Andre Norton, now considered the "Grand Dame of Science Fiction and Fantasy," was born Alice Mary Norton on February 17, 1912, in Cleveland, Ohio. Her literary career started out with weekly family trips to the library under the influence of her mother, who recited poetry to Alice as she cleaned the house. Her mother started reading aloud to her when she was two, and Alice remembers being able to understand and follow Little Women two years later. "When I started to read by myself," she says, "it was Uncle Wiggley, the Old Mother West Wind stories, and all of the Oz books."
Seventeen years separated Alice from her sister, so it was easier for her to bond with her parents. Alice found them very supportive of her early writing; they were her first proofreaders and editors. At school, her good grades were rewarded with more books, and she edited a fiction page for the Collingwood High School newspaper. She used study hall to begin her first novel, Ralestone Luck; in 1938, it became her second published book.
In 1930, Alice started school at the Flora Stone Mather College of Western Reserve University (now Case Western Reserve University). She spent her freshman year in study to become a history teacher, but was forced to quit when the Great Depression hit the country. She found work to support her family and took all the evening journalism and writing classes she could find. Her longest job was with the Cleveland Public Library system, where she started in 1932 as an assistant librarian at the Nottingham Branch's Children's section. In her eighteen years of work for the library, she spent time in thirty-eight of the forty branches, becoming a troubleshooter for the system. Unfortunately, her lack of a college degree prevented her from getting a promotion.
Despite long hours at the library, Alice continued writing and published her first novel, The Prince Commands, in 1934. She followed that with eight more novels and two short stories before she left her job in 1950. The Prince Commands marked the first time she used the name "Andre," and she had it legally changed that year. Contacts in the publishing world had taught her that her prime audience would be teenage boys, and, right or wrong, her books would sell better with a masculine name. Though "Andre" can be both a man and a woman's name, most people didn't question the identity of this new breakout author.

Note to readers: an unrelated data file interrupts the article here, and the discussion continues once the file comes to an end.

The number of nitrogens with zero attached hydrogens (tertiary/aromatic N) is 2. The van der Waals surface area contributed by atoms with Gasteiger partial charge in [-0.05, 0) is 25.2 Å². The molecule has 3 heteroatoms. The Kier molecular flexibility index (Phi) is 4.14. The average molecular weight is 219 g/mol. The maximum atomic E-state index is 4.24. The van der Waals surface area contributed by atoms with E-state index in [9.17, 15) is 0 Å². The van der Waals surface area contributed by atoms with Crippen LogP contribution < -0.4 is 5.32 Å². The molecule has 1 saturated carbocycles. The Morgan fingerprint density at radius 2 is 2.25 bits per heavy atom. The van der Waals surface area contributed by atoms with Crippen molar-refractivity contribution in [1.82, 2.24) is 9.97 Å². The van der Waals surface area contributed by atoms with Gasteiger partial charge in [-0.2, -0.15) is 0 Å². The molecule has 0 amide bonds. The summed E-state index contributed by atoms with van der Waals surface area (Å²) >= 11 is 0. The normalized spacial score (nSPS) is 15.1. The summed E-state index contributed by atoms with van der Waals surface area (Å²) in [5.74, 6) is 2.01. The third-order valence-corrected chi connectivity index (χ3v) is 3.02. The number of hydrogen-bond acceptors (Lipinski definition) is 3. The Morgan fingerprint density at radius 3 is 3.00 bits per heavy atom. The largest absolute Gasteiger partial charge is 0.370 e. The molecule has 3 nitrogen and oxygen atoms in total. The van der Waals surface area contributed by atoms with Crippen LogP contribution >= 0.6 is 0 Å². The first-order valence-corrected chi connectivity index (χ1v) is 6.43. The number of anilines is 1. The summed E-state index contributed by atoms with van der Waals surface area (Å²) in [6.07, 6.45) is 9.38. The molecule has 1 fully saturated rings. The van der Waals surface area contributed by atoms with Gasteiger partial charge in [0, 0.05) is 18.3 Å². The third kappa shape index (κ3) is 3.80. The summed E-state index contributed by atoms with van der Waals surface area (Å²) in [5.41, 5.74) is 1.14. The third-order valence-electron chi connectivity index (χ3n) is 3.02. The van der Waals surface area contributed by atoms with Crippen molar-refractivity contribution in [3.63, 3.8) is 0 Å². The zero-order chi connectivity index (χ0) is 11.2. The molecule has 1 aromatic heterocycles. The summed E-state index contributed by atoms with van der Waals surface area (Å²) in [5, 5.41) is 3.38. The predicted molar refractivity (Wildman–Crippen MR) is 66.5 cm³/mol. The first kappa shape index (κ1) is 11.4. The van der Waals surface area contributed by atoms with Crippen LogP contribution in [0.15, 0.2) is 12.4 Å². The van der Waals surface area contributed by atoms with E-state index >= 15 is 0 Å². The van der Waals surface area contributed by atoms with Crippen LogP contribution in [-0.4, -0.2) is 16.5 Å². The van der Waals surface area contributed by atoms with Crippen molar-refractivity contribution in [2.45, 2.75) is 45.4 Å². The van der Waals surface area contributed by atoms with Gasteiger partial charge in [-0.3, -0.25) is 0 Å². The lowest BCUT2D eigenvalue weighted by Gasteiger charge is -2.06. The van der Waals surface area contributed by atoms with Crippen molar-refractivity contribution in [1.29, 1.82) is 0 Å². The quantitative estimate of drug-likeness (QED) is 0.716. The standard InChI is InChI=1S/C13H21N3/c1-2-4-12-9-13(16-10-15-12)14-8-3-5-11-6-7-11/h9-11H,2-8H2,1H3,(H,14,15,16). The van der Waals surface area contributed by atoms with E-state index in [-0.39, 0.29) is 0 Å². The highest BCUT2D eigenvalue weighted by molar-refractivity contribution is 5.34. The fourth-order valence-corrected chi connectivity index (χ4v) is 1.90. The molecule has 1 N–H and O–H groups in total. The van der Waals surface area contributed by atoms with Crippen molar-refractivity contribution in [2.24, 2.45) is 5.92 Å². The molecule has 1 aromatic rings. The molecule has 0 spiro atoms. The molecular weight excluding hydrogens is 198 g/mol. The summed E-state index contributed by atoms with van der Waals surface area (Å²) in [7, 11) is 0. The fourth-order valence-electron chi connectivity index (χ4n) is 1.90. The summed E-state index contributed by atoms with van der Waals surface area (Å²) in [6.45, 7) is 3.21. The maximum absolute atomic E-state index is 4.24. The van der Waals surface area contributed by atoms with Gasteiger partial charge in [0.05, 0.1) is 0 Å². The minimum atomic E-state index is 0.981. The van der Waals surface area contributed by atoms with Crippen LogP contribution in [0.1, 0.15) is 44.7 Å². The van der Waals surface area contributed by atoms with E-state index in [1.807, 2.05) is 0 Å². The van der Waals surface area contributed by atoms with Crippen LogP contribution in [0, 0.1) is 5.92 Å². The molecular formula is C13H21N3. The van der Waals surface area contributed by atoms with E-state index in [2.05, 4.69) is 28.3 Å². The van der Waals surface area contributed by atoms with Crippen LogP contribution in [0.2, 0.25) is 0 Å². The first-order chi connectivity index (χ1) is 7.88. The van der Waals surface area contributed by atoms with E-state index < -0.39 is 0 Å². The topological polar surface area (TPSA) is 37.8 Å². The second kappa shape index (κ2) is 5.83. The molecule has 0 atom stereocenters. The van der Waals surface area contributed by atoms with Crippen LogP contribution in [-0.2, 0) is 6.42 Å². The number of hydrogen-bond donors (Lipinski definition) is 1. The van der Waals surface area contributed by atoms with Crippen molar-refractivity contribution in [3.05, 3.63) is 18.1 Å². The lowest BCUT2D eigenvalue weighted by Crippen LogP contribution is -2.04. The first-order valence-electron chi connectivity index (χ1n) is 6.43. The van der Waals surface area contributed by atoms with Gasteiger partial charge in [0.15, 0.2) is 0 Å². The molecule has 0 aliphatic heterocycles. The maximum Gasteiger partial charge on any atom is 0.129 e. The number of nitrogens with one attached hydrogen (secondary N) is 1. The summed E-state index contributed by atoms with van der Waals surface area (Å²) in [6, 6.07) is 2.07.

Literary ideas were very different in those years. Norton remembers having to hide her favorite science fiction and fantasy magazines, Thrilling Wonder Stories and Amazing Stories, "because they were considered by some to be so trashy that a person would not want to be seen in public with them." While working at the library, she fought for the approval of a book most people today consider a classic. She remembers, "Each month the librarians would receive a book to review. If there was some objection to the book, and we still wanted it, we would have an opportunity to defend it. I remember getting The Hobbit and nobody had heard of (J. R. R.) Tolkien, so I had to argue for it like mad."
In 1941, Norton moved to Maryland to operate Mystery House, a bookstore and lending library in Mount Rainier. Although it soon proved a business failure, Norton spent much of her time working with the Library of Congress on a new alien citizenship project in Washington, D.C. "There were many ethnic enclaves in the city, including Italian, Czechoslovakian, Russian, Polish, Ukranian, Jewish, and Chinese…. I was to select books on what it was like to be an American. This was for people who were learning the English language, so books had to be rewritten and simplified with a limited vocabulary." Norton learned many valuable research and writing skills on the project, but when World War II began, it was abruptly stopped.
Norton's next job, as a reader at Gnome Press, left her lots of time for her writing. In just one year of working there she published six novels and an edited anthology. Most importantly, she began her first science-fiction novel, Star Man's Son 2250 A.D. By 1958, Andre Norton had written twenty-three novels. Despite her large volume of work, Norton says that up until 1950, it was very difficult to get published in the science fiction genre. Even now, young writers have to rely on a "great deal" of luck to publish their first book. "You have to hit the right editor with the right type of book at the right time."
Through her masterful storytelling -- and with an element of luck -- Andre Norton has become one of science fiction's most famous female authors. She has won the Gandalf Grand Master of Fantasy and the Nebula Grand Master Award, the first woman to receive each. In 1958, Norton left Gnome Press to write full time, and she concentrated on opening a writer's retreat near her home in Tennessee. "There are several writer's retreats in existence," she says, "but they won't admit genre writers." With the opening of "High Hallack," Science Fiction, Mystery, Fantasy, Romance, Horror, and Western writers had a working retreat and research library of their own. Though she laments, "most modern fiction -- at least in this country -- is violent, raw, and most pessimistic," she recognizes talent in the many upcoming writers. Her advice is to follow her path. "A good way to start these days is to write in the Young Adult field. It's not as crowded."